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Clemson CPSC 863 - Multimedia Systems and Applications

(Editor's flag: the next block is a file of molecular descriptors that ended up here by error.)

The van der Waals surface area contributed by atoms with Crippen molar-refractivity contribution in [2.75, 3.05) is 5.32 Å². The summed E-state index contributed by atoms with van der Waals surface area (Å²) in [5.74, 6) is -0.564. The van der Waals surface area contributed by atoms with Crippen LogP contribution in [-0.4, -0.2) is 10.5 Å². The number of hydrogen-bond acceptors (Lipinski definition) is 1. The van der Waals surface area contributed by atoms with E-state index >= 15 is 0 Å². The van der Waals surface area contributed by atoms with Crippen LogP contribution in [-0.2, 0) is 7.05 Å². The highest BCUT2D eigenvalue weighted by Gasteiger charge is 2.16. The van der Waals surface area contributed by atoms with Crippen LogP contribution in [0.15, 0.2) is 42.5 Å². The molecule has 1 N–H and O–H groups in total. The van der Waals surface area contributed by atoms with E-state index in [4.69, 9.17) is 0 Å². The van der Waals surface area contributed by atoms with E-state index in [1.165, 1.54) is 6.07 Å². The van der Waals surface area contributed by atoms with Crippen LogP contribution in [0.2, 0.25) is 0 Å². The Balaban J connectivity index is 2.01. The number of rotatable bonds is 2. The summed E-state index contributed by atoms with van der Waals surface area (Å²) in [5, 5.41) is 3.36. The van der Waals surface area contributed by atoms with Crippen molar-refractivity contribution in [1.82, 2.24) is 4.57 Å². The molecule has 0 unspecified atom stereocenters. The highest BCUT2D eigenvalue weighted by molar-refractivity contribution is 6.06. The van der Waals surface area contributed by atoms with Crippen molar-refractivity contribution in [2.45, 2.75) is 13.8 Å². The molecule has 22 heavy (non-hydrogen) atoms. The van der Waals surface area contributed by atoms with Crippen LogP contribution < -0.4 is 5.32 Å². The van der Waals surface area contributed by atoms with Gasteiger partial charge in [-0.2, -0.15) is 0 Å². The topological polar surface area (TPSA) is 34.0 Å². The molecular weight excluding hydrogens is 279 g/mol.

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1 CpSc 863: Multimedia Systems and Applications Data Compression James Wang 2 An overview of Compression Compression becomes necessary in multimedia because it requires large amounts of storage space and bandwidth Types of Compression Lossless compression = data is not altered or lost in the process Lossy = some info is lost but can be reasonably reproduced using the data. 3 Binary Image Compression RLE (Run Length Encoding) Also called Packed Bits encoding E.g. aaaaaaaaaaaaaaaaaaaa111110000000 Can be coded as: Byte1 Byte 2 Byte3 Byte4 Byte5 Byte6 20 a 05 1 07 0 This is a one dimensional scheme. Some schemes will also use a flag to separate the data bytes http://astronomy.swin.edu.au/~pbourke/dataformats/rle/ http://datacompression.info/RLE.shtml http://www.data-compression.info/Algorithms/RLE/ 4 Binary Image Compression Disadvantage of RLE scheme: When groups of adjacent pixels change rapidly, the run length will be shorter. It could take more bits for the code to represent the run length that the uncompressed data  negative compression. It is a generalization of zero suppression, which assumes that just one symbol appears particularly often in sequences. 5 Lossless Compression Algorithms (Entropy Encoding) Adapted from: http://www.cs.cf.ac.uk/Dave/Multimedia/node207.html 6 Basics of Information Theory According to Shannon, the entropy of an information source S is defined as: where pi is the probability that symbol Si in S will occur. indicates the amount of information contained in Si, i.e., the number of bits needed to code Si. For example, in an image with uniform distribution of grey-level intensity, i.e. pi = 1/256, then the number of bits needed to code each grey level is 8 bits. The entropy of this image is 8. iiippSH1log)( 2ip1log 22 7 The Shannon-Fano Algorithm A simple example will be used to illustrate the algorithm: Symbol A B C D E Count 15 7 6 6 5 8 The Shannon-Fano Algorithm Encoding for the Shannon-Fano Algorithm: A top-down approach 1. Sort symbols according to their frequencies/probabilities, e.g., ABCDE. 2. Recursively divide into two parts, each with approx. same number of counts. MORE FREQUENT  LESS BITS, LESS FREQUENT  MORE BITS 9 The Shannon-Fano Algorithm Symbol Count log2(1/pi) Code Subtotal (# of bits) =Count X Code Size A 15 1.38 00 30 B 7 2.48 01 14 C 6 2.70 10 12 D 6 2.70 110 18 E 5 2.96 111 15 TOTAL (# of bits): 89 10 Huffman Coding Encoding for Huffman Algorithm: A bottom-up approach 1. Initialization: Put all nodes in an OPEN list, keep it sorted at all times (e.g., ABCDE). 2. Repeat until the OPEN list has only one node left: (a) From OPEN pick two nodes having the lowest frequencies/probabilities, create a parent node of them. (b) Assign the sum of the children's frequencies/probabilities to the parent node and insert it into OPEN. (c) Assign code 0, 1 to the two branches of the tree, and delete the children from OPEN. 11 Huffman Coding 12 Huffman Coding Symbol Count log2(1/pi) Code Subtotal (# of bits) =Count X Code Size A 15 1.38 0 15 B 7 2.48 100 21 C 6 2.70 101 18 D 6 2.70 110 18 E 5 2.96 111 15 TOTAL (# of bits): 873 13 Huffman Coding Discussions: Decoding for the above two algorithms is trivial as long as the coding table (the statistics) is sent before the data. (There is a bit overhead for sending this, negligible if the data file is big.) Unique Prefix Property: no code is a prefix to any other code (all symbols are at the leaf nodes) --> great for decoder, unambiguous. If prior statistics are available and accurate, then Huffman coding is very good. In the above example: entropy = (15 x 1.38 + 7 x 2.48 + 6 x 2.7 + 6 x 2.7 + 5 x 2.96) / 39 = 85.26 / 39 = 2.19 Number of bits needed for Human Coding is: 87 / 39 = 2.23 14 Adaptive Huffman Coding Motivations: (a) The previous algorithms require the statistical knowledge which is often not available (e.g., live audio, video). (b) Even when it is available, it could be a heavy overhead especially when many tables had to be sent when a non-order0 model is used, i.e. taking into account the impact of the previous symbol to the probability of the current symbol (e.g., "qu" often come together, ...). The solution is to use adaptive algorithms. As an example, the Adaptive Huffman Coding is examined below. The idea is however applicable to other adaptive compression algorithms. 15 Adaptive Huffman Coding ENCODER Initialize_model(); while ((c = getc (input)) != eof) { encode (c, output); update_model (c); } 16 Adaptive Huffman Coding DECODER Initialize_model(); while ((c = decode (input)) != eof) { encode (c, output); update_model (c); } 17 Adaptive Huffman Coding Increasing weight Adaptive Huffman Tree 18 Adaptive Huffman Coding The key is to have both encoder and decoder to use exactly the same initialization and update_model routines. update_model does two things: (a) increment the count, (b) update the Huffman tree. During the updates, the Huffman tree will be maintained its sibling property, i.e. the nodes (internal and leaf) are arranged in order of increasing weights (see figure). When swapping is necessary, the farthest node with weight W is swapped with the node whose weight has just been increased to W+1. Note: If the node with weight W has a sub tree beneath it, then the sub tree will go with it. The Huffman tree could look very different after node swapping, e.g., in the third tree, node A is again swapped and becomes the #5 node. It is now encoded using only 2 bits.4 19 Adaptive Huffman Coding Increasing weight Adaptive Huffman Tree 20 Adaptive Huffman Coding Note: Code for a particular symbol changes during the adaptive coding process. W+1  W (A) (D) 21 Adaptive Huffman Coding Note: Code for a particular symbol changes during the adaptive coding process. 22 Lempel-Ziv-Welch Algorithm Motivation: Suppose we want to encode the Webster's English dictionary which contains about 159,000 entries. Why not just transmit each word as an 18 bit number? Problems: (a) Too many bits, (b) everyone needs a dictionary, (c) only works for English text. Solution: Find a way to build the dictionary adaptively. Original methods due to Ziv and Lempel in 1977 and 1978. Terry Welch improved the scheme in 1984 (called LZW compression). It is used in e.g., UNIX compress, GIF,